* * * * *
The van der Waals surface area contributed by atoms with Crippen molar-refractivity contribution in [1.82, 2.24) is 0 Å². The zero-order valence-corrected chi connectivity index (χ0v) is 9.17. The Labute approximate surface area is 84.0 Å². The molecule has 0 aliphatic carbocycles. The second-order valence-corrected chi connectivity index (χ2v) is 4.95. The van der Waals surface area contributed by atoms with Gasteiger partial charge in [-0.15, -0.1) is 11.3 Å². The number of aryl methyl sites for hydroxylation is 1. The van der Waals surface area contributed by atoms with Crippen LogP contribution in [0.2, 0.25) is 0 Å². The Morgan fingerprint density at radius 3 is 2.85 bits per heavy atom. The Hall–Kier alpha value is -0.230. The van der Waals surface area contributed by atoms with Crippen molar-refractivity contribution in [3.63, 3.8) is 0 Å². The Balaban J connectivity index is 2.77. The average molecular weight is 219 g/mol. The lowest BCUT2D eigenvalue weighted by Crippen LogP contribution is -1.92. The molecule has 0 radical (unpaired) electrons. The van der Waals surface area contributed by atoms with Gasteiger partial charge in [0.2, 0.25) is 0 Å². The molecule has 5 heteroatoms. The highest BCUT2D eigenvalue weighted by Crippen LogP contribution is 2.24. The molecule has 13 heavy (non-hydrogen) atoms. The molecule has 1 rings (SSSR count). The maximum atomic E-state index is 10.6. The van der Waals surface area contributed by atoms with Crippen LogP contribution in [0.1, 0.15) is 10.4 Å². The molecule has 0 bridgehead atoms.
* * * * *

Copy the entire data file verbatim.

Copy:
The van der Waals surface area contributed by atoms with Crippen molar-refractivity contribution in [1.82, 2.24) is 0 Å². The zero-order valence-corrected chi connectivity index (χ0v) is 9.17. The Labute approximate surface area is 84.0 Å². The molecule has 0 aliphatic carbocycles. The second-order valence-corrected chi connectivity index (χ2v) is 4.95. The van der Waals surface area contributed by atoms with Gasteiger partial charge in [-0.15, -0.1) is 11.3 Å². The number of aryl methyl sites for hydroxylation is 1. The van der Waals surface area contributed by atoms with Crippen LogP contribution in [0.2, 0.25) is 0 Å². The Morgan fingerprint density at radius 3 is 2.85 bits per heavy atom. The Hall–Kier alpha value is -0.230. The van der Waals surface area contributed by atoms with Crippen molar-refractivity contribution in [3.63, 3.8) is 0 Å². The Balaban J connectivity index is 2.77. The average molecular weight is 219 g/mol. The lowest BCUT2D eigenvalue weighted by Crippen LogP contribution is -1.92. The molecule has 0 radical (unpaired) electrons. The van der Waals surface area contributed by atoms with Gasteiger partial charge in [0.2, 0.25) is 0 Å². The molecule has 5 heteroatoms. The highest BCUT2D eigenvalue weighted by Crippen LogP contribution is 2.24. The molecule has 13 heavy (non-hydrogen) atoms. The molecule has 1 rings (SSSR count). The maximum atomic E-state index is 10.6. The van der Waals surface area contributed by atoms with Crippen LogP contribution in [0.1, 0.15) is 10.4 Å². The molecule has 0 bridgehead atoms.